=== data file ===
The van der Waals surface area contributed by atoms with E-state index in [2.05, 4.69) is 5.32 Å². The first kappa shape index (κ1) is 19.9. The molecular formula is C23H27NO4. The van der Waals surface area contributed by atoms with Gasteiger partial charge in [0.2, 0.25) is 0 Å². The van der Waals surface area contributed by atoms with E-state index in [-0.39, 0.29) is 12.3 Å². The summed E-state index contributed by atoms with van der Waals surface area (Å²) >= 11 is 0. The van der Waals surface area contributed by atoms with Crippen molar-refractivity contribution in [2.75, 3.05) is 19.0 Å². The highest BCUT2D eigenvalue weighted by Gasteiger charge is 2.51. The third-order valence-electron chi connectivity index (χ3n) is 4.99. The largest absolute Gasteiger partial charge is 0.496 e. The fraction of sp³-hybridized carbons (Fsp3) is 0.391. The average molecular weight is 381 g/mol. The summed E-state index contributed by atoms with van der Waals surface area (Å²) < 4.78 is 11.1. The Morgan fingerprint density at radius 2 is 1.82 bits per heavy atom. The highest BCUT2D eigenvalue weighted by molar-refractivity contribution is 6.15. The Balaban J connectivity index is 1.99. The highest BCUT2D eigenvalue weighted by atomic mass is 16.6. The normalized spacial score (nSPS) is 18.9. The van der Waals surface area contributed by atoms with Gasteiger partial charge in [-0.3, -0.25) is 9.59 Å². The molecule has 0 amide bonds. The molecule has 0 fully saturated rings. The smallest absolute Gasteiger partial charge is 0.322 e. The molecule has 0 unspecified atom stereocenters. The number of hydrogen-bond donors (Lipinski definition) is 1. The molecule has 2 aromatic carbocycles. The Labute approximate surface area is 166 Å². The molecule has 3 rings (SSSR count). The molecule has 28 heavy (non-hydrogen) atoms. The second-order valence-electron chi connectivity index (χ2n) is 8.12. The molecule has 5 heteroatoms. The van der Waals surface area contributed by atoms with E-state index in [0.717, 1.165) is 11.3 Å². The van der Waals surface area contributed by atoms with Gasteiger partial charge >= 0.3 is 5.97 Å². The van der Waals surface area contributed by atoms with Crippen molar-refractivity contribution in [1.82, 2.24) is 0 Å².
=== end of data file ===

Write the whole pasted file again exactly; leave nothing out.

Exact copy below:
The van der Waals surface area contributed by atoms with E-state index in [2.05, 4.69) is 5.32 Å². The first kappa shape index (κ1) is 19.9. The molecular formula is C23H27NO4. The van der Waals surface area contributed by atoms with Gasteiger partial charge in [0.2, 0.25) is 0 Å². The van der Waals surface area contributed by atoms with E-state index in [-0.39, 0.29) is 12.3 Å². The summed E-state index contributed by atoms with van der Waals surface area (Å²) >= 11 is 0. The van der Waals surface area contributed by atoms with Crippen molar-refractivity contribution in [2.75, 3.05) is 19.0 Å². The highest BCUT2D eigenvalue weighted by Gasteiger charge is 2.51. The third-order valence-electron chi connectivity index (χ3n) is 4.99. The largest absolute Gasteiger partial charge is 0.496 e. The fraction of sp³-hybridized carbons (Fsp3) is 0.391. The average molecular weight is 381 g/mol. The summed E-state index contributed by atoms with van der Waals surface area (Å²) < 4.78 is 11.1. The Morgan fingerprint density at radius 2 is 1.82 bits per heavy atom. The highest BCUT2D eigenvalue weighted by molar-refractivity contribution is 6.15. The Balaban J connectivity index is 1.99. The highest BCUT2D eigenvalue weighted by atomic mass is 16.6. The normalized spacial score (nSPS) is 18.9. The van der Waals surface area contributed by atoms with Gasteiger partial charge in [-0.3, -0.25) is 9.59 Å². The molecule has 0 amide bonds. The molecule has 0 fully saturated rings. The smallest absolute Gasteiger partial charge is 0.322 e. The molecule has 0 unspecified atom stereocenters. The number of hydrogen-bond donors (Lipinski definition) is 1. The molecule has 2 aromatic carbocycles. The Labute approximate surface area is 166 Å². The molecule has 3 rings (SSSR count). The molecule has 28 heavy (non-hydrogen) atoms. The second-order valence-electron chi connectivity index (χ2n) is 8.12. The molecule has 5 heteroatoms. The van der Waals surface area contributed by atoms with E-state index in [0.717, 1.165) is 11.3 Å². The van der Waals surface area contributed by atoms with Gasteiger partial charge >= 0.3 is 5.97 Å². The van der Waals surface area contributed by atoms with Crippen molar-refractivity contribution in [1.82, 2.24) is 0 Å².